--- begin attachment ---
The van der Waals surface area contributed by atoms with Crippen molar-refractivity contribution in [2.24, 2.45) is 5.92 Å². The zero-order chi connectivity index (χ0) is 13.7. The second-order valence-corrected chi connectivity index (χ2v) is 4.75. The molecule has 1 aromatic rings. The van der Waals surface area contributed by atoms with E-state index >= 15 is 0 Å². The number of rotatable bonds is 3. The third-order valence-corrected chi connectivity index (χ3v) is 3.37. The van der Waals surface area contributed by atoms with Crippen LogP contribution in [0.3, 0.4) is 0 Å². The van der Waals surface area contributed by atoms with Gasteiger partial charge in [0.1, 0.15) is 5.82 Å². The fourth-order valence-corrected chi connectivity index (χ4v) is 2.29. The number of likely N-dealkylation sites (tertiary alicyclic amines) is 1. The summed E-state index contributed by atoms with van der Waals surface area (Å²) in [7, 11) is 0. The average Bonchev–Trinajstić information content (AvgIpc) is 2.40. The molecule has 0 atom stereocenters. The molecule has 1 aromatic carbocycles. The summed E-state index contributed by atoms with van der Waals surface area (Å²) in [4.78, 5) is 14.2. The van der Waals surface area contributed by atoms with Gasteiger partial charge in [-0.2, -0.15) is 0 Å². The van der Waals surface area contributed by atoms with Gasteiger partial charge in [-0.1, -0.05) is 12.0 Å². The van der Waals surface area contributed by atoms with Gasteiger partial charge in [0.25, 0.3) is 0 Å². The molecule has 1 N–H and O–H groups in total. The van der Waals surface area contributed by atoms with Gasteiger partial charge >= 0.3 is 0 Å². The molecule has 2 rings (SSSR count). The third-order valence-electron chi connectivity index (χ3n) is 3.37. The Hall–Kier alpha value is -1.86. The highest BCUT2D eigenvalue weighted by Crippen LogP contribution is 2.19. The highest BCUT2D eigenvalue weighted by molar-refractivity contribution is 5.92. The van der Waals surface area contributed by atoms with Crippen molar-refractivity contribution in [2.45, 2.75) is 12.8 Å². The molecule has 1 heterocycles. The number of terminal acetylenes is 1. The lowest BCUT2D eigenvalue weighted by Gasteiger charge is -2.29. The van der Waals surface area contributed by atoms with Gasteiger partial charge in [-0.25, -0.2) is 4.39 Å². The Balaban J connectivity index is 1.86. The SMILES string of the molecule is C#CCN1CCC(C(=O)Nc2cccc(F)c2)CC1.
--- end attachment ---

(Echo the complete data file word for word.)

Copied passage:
The van der Waals surface area contributed by atoms with Crippen molar-refractivity contribution in [2.24, 2.45) is 5.92 Å². The zero-order chi connectivity index (χ0) is 13.7. The second-order valence-corrected chi connectivity index (χ2v) is 4.75. The molecule has 1 aromatic rings. The van der Waals surface area contributed by atoms with E-state index >= 15 is 0 Å². The number of rotatable bonds is 3. The third-order valence-corrected chi connectivity index (χ3v) is 3.37. The van der Waals surface area contributed by atoms with Crippen LogP contribution in [0.3, 0.4) is 0 Å². The van der Waals surface area contributed by atoms with Gasteiger partial charge in [0.1, 0.15) is 5.82 Å². The fourth-order valence-corrected chi connectivity index (χ4v) is 2.29. The number of likely N-dealkylation sites (tertiary alicyclic amines) is 1. The summed E-state index contributed by atoms with van der Waals surface area (Å²) in [7, 11) is 0. The average Bonchev–Trinajstić information content (AvgIpc) is 2.40. The molecule has 0 atom stereocenters. The molecule has 1 aromatic carbocycles. The summed E-state index contributed by atoms with van der Waals surface area (Å²) in [4.78, 5) is 14.2. The van der Waals surface area contributed by atoms with Gasteiger partial charge in [-0.2, -0.15) is 0 Å². The van der Waals surface area contributed by atoms with Gasteiger partial charge in [-0.1, -0.05) is 12.0 Å². The van der Waals surface area contributed by atoms with Gasteiger partial charge in [0.25, 0.3) is 0 Å². The molecule has 1 N–H and O–H groups in total. The van der Waals surface area contributed by atoms with Gasteiger partial charge >= 0.3 is 0 Å². The molecule has 2 rings (SSSR count). The third-order valence-electron chi connectivity index (χ3n) is 3.37. The Hall–Kier alpha value is -1.86. The highest BCUT2D eigenvalue weighted by Crippen LogP contribution is 2.19. The highest BCUT2D eigenvalue weighted by molar-refractivity contribution is 5.92. The van der Waals surface area contributed by atoms with Crippen molar-refractivity contribution in [2.45, 2.75) is 12.8 Å². The molecule has 1 heterocycles. The number of terminal acetylenes is 1. The lowest BCUT2D eigenvalue weighted by Gasteiger charge is -2.29. The van der Waals surface area contributed by atoms with Gasteiger partial charge in [-0.25, -0.2) is 4.39 Å². The Balaban J connectivity index is 1.86. The SMILES string of the molecule is C#CCN1CCC(C(=O)Nc2cccc(F)c2)CC1.